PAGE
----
Hormonal Carcinogenesis V

Volume 617 of the series Advances in Experimental Medicine and Biology pp 17-22

What Can We Learn about Breast Cancer from Stem Cells?

  • Michael F. ClarkeAffiliated withDeputy Director of the Stem and Regenerative Medicine Inst, Stanford University

* Final gross prices may vary according to local VAT.

Get Access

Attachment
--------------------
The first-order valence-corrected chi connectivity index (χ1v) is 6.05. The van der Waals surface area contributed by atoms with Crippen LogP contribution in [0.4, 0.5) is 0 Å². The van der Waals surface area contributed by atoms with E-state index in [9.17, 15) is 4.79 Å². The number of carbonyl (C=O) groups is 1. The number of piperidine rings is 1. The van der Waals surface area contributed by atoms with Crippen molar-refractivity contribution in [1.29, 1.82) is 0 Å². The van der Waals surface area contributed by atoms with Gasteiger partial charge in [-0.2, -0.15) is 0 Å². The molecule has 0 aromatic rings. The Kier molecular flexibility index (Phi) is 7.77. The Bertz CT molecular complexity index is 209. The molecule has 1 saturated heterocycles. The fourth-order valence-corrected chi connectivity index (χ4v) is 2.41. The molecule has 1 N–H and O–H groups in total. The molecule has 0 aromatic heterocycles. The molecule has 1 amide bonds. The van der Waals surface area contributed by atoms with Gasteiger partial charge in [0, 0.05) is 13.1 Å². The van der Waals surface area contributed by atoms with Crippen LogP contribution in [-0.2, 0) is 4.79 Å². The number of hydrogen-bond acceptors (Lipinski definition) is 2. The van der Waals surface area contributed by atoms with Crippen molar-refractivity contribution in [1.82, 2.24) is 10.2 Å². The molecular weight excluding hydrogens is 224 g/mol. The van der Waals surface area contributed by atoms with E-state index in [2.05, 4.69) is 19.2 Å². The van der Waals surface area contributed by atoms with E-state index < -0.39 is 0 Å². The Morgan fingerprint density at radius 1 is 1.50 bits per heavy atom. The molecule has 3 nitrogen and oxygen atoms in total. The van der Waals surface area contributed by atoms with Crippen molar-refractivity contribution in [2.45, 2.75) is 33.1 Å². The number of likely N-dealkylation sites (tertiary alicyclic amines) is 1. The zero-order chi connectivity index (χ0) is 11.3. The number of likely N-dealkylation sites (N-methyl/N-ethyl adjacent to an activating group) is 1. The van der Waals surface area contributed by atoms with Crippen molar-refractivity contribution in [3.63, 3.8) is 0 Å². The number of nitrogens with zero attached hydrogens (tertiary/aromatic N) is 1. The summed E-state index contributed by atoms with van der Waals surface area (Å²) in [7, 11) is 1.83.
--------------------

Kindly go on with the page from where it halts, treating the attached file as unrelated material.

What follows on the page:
To survive into adulthood, long-lived organisms such as man need to maintain the many diverse organs and tissues that are necessary for the myriads of essential functions such as absorption of nutrients, protection from infection, and replacement of cells damaged by insults including toxins, radiation and trauma. This need to constantly replenish the mature cells of a tissue presents a particularly vexing problem for complex multicellular animals. Cells must be able to replicate in order to replace the old or damaged cells, but this replication must be tightly regulated to prevent the accumulation of errors that result in the development of tumors and eventually cancer (1,2).